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Being able to personalise a site to an individuals wants, needs and desires is a very powerful thing.

There are a whole host of fantastic pieces of personalisation software as a service options for eCommerce sites nowadays. We’ve compiled a list of tools that use  aggregated customer data to provide better personal recommendations on and also off site through channels such as email and social media.

If you have any other pieces of data to add to our list then please comment below.

You can’t crowdfund if you don’t have a crowd and getting one to take notice of your projectcrowdfunding is often one of the largest tasks that companies face when trying to get off on the right foot. So, we’ve compiled a few tips to help your business in doing so.

Go to the Crowd for Crowdfunding

Where do the people that take interest in these projects, write about them and work with them hangout? Find out where your crowdfunding backers are talking and go to them and interact in the forums, blogs, websites and the communities they hand out in. There is no accounting for how important this is.

Once they begin to take note of your amazing idea, you’re sorted and you’ll begin to see growth as word gets out. Beginning this process is like the kindling for a fire and it’s important you realise that sooner rather than later.

Facebook and Crowdfunding Marketing

Yes, Facebook is amazing for crowdfunding marketing, however you need to think outside of your immediate group on there. Friends can only carry you and your campaign so far and you need to push for the commercial audience. This may mean you need to pay for advertising, spend hours interacting with other groups, and certainly means you need to schedule regular posts. Understanding that your chances of success rely on those you don’t know and getting to know them is vital.

Trending and Hashtags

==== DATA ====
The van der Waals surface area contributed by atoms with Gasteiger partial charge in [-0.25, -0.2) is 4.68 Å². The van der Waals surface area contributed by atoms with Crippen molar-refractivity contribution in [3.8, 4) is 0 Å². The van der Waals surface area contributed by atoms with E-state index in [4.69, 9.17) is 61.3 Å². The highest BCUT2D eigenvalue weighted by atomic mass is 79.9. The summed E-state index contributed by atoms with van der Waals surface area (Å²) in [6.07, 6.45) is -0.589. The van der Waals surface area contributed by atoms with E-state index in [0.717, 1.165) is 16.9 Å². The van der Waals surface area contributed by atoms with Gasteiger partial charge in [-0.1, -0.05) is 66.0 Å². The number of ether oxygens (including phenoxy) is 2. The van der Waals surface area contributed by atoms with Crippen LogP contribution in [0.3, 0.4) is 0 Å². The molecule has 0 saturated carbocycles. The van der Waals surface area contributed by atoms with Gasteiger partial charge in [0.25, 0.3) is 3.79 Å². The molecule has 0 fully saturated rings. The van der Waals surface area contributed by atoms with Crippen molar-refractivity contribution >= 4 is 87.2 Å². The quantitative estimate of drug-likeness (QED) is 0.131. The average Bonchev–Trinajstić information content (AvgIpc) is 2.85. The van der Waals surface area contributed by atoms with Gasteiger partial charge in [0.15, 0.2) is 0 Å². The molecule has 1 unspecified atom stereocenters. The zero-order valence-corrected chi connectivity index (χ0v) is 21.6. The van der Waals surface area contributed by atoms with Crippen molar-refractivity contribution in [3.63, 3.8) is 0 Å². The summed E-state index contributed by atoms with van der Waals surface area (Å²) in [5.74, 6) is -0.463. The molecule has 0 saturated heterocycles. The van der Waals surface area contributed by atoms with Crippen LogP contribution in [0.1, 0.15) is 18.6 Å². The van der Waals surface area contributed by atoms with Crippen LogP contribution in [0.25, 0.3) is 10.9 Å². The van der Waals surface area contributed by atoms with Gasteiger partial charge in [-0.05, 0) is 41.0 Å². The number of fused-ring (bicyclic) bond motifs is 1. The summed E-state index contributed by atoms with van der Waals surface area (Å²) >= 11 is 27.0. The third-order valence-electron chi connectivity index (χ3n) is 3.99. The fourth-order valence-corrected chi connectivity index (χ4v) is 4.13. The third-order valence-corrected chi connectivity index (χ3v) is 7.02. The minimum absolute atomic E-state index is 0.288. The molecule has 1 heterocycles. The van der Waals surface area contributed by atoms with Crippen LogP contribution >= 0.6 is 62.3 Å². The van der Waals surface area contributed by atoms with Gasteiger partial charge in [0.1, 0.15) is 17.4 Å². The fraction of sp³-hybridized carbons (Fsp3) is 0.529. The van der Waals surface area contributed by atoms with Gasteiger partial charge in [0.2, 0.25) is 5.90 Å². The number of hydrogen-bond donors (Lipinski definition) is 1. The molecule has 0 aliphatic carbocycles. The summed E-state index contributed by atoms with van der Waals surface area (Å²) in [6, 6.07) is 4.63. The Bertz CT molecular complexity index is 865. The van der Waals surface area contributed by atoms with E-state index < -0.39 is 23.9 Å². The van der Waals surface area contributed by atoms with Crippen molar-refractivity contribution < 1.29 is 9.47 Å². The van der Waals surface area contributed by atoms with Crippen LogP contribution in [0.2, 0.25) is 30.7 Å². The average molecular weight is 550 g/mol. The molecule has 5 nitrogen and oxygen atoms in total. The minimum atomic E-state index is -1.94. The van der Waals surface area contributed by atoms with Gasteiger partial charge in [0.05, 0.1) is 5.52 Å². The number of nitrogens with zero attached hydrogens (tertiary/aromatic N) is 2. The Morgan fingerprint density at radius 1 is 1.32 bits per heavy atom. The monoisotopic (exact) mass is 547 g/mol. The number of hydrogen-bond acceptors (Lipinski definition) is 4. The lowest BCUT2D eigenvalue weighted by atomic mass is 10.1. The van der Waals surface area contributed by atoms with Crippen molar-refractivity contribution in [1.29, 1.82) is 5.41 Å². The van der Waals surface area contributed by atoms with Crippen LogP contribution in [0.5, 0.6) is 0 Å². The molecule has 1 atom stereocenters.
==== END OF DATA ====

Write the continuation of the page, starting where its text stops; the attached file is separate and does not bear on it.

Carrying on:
There’s always something on trend on social media and understanding this and using it to your advantage is vital. #Trendhacking as it’s known matters a lot and taking advantage of the latest Twitter trends around crowdfunding using the power of the hashtag, using wit when responding in conversations, or adding images or even memes can help you win friends and influence Twitter users.

Viral vs Vibrant

Let’s be honest the chances of going viral are slim enough, however you can make your brand and crowdfunding marketing campaign very vibrant by being consistent on social media and in communities. Daily updates are a must.

Not about you

Remember, even though people will really want to see your progress, it’s not all just about you. Keep people interested and entertained with a little love, humour and fun here and there. Focus on giving people what they want rather than what you want to give them.

These are just some great tips that will help your Kickstarter or crowdfunding campaign to flourish.

What do you want from crowdfunding, why not tell us?

google authorship dead

 

I’ve been a specialist in SEO in London and beyond and in my time I have learned a few things and met a few people in the industry. So, I thought I’d ask them what they thought.

Google Authorship has had a bit of a tumultuous time in recent months and though Google fired the warning signs about its death a good few months ago, there’s plenty of speculation about whether its demise is permanent.

As a leading internet marketing company in London, always trying to improve, I asked some of my fellow marketers from throughout the world and we compiled a list of some of the big thinkers in the industry and gathered their thoughts on the subject.

So, is Google Authorship Completely Dead?

An SEO specialist in London (me) and those from beyond the big smoke have their say

A. jonnyp

As per the news we have seen on Searchengineland “Google has completely dropped all authorship functionality from the search results and webmaster tools.” its clearly mentioned that they will not show any authorship results, and for many people the process was a bit difficult using the rel=author in the bio and again linking that to their google plus profile. We all know this mainly happened after the guest posting hits..

Have to wait for their new algo again.. :)

A. Steve Counsell (Mr)

Google have been “flip-flopping” on the whole authorship thing in my opinion. The main thrust of Authorship when first mooted was to pull trusted conte to the top of the search results an dadd an image of the author to the left of th results. This seems to have been reserved for very prolific jounalists types and over the last few months has been removed from the results completely (here in the UK at least).

More recently and over the last week or so (August / September 214) I have noticed that my own posts on Google Plus have been reappearing in search results and have my preferred mug shot placed to the left of the search result.

I teach businesses DIY SEO and have been recommending that every business that attends my seminars and workshops make sure that they have a full and vibrant Google plus account that is links back to their content s that authorship can be verified.